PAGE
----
Making the Brovi E3372-325 4G/LTE modem work on OpenWRT 22.03

Making the Brovi E3372-325 4G/LTE modem work on OpenWRT 22.03

I chose this modem over the E3372-320 as it is listed to support two extra bands (B38 and B40), one of which is used by my ISP. It was listed as an operator branded “Huawei” by the seller, but after receiving it I can confirm it displays nothing associating it with Huawei. Although it looks identical with other Huawei E3372’s, on the casing (and in the WebUI) the only branding on it references Brovi which appears to be a (different?) Chinese manufacturer/supplier.

There’s also a specifications document which looks identical (minus the Huawei branding) to the 320 counterpart, and while Huawei officially references multiple E3372 variations using the same document format neither the 325 nor the 320 are listed. Also, although the firmware numbers look completely different from Huawei-branded counterparts the WebUIs on the 320 and the 325 appear identical.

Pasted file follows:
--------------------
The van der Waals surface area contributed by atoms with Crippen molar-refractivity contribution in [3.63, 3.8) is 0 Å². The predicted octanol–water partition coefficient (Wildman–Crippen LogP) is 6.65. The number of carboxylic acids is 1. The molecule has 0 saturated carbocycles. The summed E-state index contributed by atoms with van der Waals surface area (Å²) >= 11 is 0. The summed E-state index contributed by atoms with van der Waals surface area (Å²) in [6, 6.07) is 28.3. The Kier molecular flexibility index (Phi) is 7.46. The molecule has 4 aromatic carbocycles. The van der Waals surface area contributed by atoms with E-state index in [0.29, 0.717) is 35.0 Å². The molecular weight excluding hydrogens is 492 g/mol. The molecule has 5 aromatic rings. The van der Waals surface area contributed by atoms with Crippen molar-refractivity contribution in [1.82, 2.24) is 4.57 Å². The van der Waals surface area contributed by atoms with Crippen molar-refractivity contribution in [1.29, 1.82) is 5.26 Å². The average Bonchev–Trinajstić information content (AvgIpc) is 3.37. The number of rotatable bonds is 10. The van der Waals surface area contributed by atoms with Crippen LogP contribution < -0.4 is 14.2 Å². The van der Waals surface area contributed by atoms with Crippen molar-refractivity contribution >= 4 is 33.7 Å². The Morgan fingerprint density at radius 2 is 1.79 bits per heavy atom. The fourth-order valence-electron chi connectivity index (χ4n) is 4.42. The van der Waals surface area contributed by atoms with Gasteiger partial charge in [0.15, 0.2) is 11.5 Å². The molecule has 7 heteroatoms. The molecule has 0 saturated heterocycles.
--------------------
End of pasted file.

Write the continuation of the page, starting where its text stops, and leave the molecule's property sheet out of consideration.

It is still unclear to me whether it is an unbranded derivative coming from one of Huawei’s OEM suppliers (sanctions avoidance?) or a knock-off clone riding on Huawei’s model numbers (and firmware functionality?).

The modem uses a vendor/device id of 3356:2001 which is not supported by the usbmode package included in OpenWRT 22.03 (and also not a Huawei vendor id).

root@openwrt:~# lsusb
Bus 001 Device 056: ID 3566:2001 Mobile Mobile

The device  seems to have some compatibility quirks concerning Linux support as described here by Pavel Piatruk (that I can confirm) at least with firmware 3.0.2.61 (H057SP5C983) / WEBUI 3.0.2.61 (W13SP3C7201) also running on my device. An elusive 3.0.2.62 update which I’m not receiving is claimed to resolve these issues.